On a different note, I really enjoyed your post on informal sports btw. It's something we've obviously known, internalized, and participated in for ages, but it was nice to see it in writing. and good writing, at that.

Ahsan: Alright. Your second point is why is there no ire directed at people who took out too-easy loans to buy houses whose potentially increased value they used as a credit card to buy flat screen plasmas when they made 40k a year? Is that a fair characterization of that point?

My best guess is that those people have suffered enough: they've lost their homes and their livelihoods and can no longer afford to send their kids to college, if they ever could in the first place. The difference between that, and Wall Streeters still living it up on company escapes to resorts and getting million dollar bonuses, is obvious and stark.

But I agree that the culture of excess and easy credit and not saving for a rainy day have not received enough attention.

JJY: Isn't much further one can go with this. Fair enough is all I have to say - our exchanges have been disappointingly lacking in argument. It's funny how closely aligned our views are, but we still seem to be on two sides of a dividing line...albeit within touching distance of each other.

Wait, does that sound weird? You know, I bet that if I had never met Farooq, that thought wouldn't even have occurred to me.

Ahsan: Your third point was on the bonuses, and why such a hue and cry was raised over 0.1% of the federal bailout to AIG. Again, I think there's a very easy and compelling explanation: one was framed as serving the greater common good (the bailout) and the other (the bonuses) was framed as excess and greed of people whose excess and greed in large part is held as one of the major reasons for this crisis

JJY: But goshdarnit that just ain't right.

Ahsan: Are you smoking a joint at work right now? The quality and length of your responses has dropped off considerably.

JJY: Hahaha. Just left work. Let's continue this tomorrow. Didn't really have much to add, is all.

It just feels like a lynching you know...its the only reason I'm defending this largely douchy selection of folk. So what if they're rich - its sill not fair.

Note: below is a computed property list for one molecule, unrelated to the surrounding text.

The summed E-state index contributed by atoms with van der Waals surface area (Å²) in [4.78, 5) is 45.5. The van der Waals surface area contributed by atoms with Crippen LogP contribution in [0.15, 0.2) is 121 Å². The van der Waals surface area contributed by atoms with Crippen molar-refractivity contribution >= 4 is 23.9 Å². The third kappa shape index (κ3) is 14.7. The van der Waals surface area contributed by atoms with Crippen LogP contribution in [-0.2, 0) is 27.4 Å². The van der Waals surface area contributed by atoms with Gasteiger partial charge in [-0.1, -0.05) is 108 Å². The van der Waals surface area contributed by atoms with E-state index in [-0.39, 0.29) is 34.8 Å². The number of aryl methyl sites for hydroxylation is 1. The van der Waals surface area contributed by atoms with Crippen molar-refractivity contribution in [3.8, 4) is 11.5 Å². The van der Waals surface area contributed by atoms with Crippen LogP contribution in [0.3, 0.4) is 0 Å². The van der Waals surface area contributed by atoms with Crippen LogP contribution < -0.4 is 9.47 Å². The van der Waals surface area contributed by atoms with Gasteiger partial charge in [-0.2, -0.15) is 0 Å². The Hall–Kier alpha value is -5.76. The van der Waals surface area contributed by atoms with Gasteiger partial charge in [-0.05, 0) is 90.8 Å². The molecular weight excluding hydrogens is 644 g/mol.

Ahsan: [The next day] I'm going to sidestep your 90%-bonus-tax point because we've been talking about these issues quite a bit and it's already been sort of covered. I want to switch gears for a second, and ask you about politics.

Now, it's a well-known fact that rich people vote Republican. It is also a well-known fact that big cities vote Democrat. How is that tension resolved on Wall Street? Is it a fair assessment when I say younger people that you know on Wall Street (say, younger than 35) voted for Obama and people in more senior positions voted for McCain?

JJY: Without generalising too much, that seems fairly accurate. I think Obama made it really hard for rich people to vote for him. Young people, primarily for the following two (fairly obvious) reasons, still voted for him: 1) they're not as rich...yet & 2) they still have a few dregs of idealism left that haven't yet been entirely wiped out by the cynicism of age/working in finance.

However, while I know zero senior people who voted for Obama, I do know a few young people who voted for McCain. Perhaps they're more forward-looking? And I'd move the definition of "younger" from 35 to around 28 or 30.

Ahsan: Another reason to hate Wall Street.

What do you think of Obama and his team's efforts to get out of this crisis?

JJY: I'm not going to let your negativity get me down. I'm a lifer, baby!

But that aside, I did want to share one of my favorite aspects of Wall Street with you. So, pretty much every group, in every bank has an annual "Volunteer Day." This is where we go out and do nice things for the not-as-fortunate folk in the community around us, after which, we all hit up a dive bar and bask in the glow of our feel-goodness, play beer pong, and in general, feel like men (and women) of the people. The activities themselves are more often than not, fairly useless, e.g., painting murals on walls of elementary/middle schools, planting trees and well, plants, in the already well-maintained park at Washington Square, and I should have had one more example but last year's was sadly cancelled because the person who organizes these things just had too much real work to do. That may not sound so bad, and even though we're not helping all that much, at least we're helping, right? But here's the kicker - we pay to do these things. Citi actually pays organizations to let us plant plants and paint murals. How about we just give the money to a charity organization, and stay in and do the work we're paid to do. Stupid "managing public perception."

As for Obama's efforts - to be honest, I'm not sure I have an opinion. I mean, I obviously think the 90% tax is ludicrous, but I don't know if I'm qualified to make judgments on the amounts/nature of the bailouts and to what extent they're going to alleviate the current situation. I'm just trying to understand it as we go along. That being said, what's your take?